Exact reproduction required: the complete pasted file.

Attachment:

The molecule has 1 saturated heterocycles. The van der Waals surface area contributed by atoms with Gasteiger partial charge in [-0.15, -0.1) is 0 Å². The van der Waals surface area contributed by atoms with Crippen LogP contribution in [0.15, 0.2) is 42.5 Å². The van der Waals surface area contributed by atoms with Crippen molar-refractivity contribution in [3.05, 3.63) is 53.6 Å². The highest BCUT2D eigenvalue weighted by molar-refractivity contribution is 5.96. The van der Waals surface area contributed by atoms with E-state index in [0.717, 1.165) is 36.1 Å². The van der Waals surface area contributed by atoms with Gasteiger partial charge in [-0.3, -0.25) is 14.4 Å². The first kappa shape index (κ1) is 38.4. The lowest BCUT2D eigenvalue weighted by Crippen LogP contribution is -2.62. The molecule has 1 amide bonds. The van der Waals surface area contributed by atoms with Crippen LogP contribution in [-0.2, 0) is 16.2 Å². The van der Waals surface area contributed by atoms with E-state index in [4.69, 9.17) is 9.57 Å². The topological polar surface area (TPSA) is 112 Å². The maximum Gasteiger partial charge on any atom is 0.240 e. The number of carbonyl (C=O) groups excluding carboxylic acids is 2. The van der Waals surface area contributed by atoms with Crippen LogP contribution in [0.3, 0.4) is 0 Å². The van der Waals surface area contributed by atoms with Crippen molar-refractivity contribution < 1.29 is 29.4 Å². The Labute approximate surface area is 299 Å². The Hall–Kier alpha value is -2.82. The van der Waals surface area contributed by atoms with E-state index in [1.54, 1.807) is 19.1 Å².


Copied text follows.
The molecule has 1 saturated heterocycles. The van der Waals surface area contributed by atoms with Gasteiger partial charge in [-0.15, -0.1) is 0 Å². The van der Waals surface area contributed by atoms with Crippen LogP contribution in [0.15, 0.2) is 42.5 Å². The van der Waals surface area contributed by atoms with Crippen molar-refractivity contribution in [3.05, 3.63) is 53.6 Å². The highest BCUT2D eigenvalue weighted by molar-refractivity contribution is 5.96. The van der Waals surface area contributed by atoms with E-state index in [0.717, 1.165) is 36.1 Å². The van der Waals surface area contributed by atoms with Gasteiger partial charge in [-0.3, -0.25) is 14.4 Å². The first kappa shape index (κ1) is 38.4. The lowest BCUT2D eigenvalue weighted by Crippen LogP contribution is -2.62. The molecule has 1 amide bonds. The van der Waals surface area contributed by atoms with Crippen LogP contribution in [-0.2, 0) is 16.2 Å². The van der Waals surface area contributed by atoms with E-state index in [4.69, 9.17) is 9.57 Å². The topological polar surface area (TPSA) is 112 Å². The maximum Gasteiger partial charge on any atom is 0.240 e. The number of carbonyl (C=O) groups excluding carboxylic acids is 2. The van der Waals surface area contributed by atoms with Crippen LogP contribution in [0.3, 0.4) is 0 Å². The van der Waals surface area contributed by atoms with Crippen molar-refractivity contribution < 1.29 is 29.4 Å². The Labute approximate surface area is 299 Å². The Hall–Kier alpha value is -2.82. The van der Waals surface area contributed by atoms with E-state index in [1.54, 1.807) is 19.1 Å².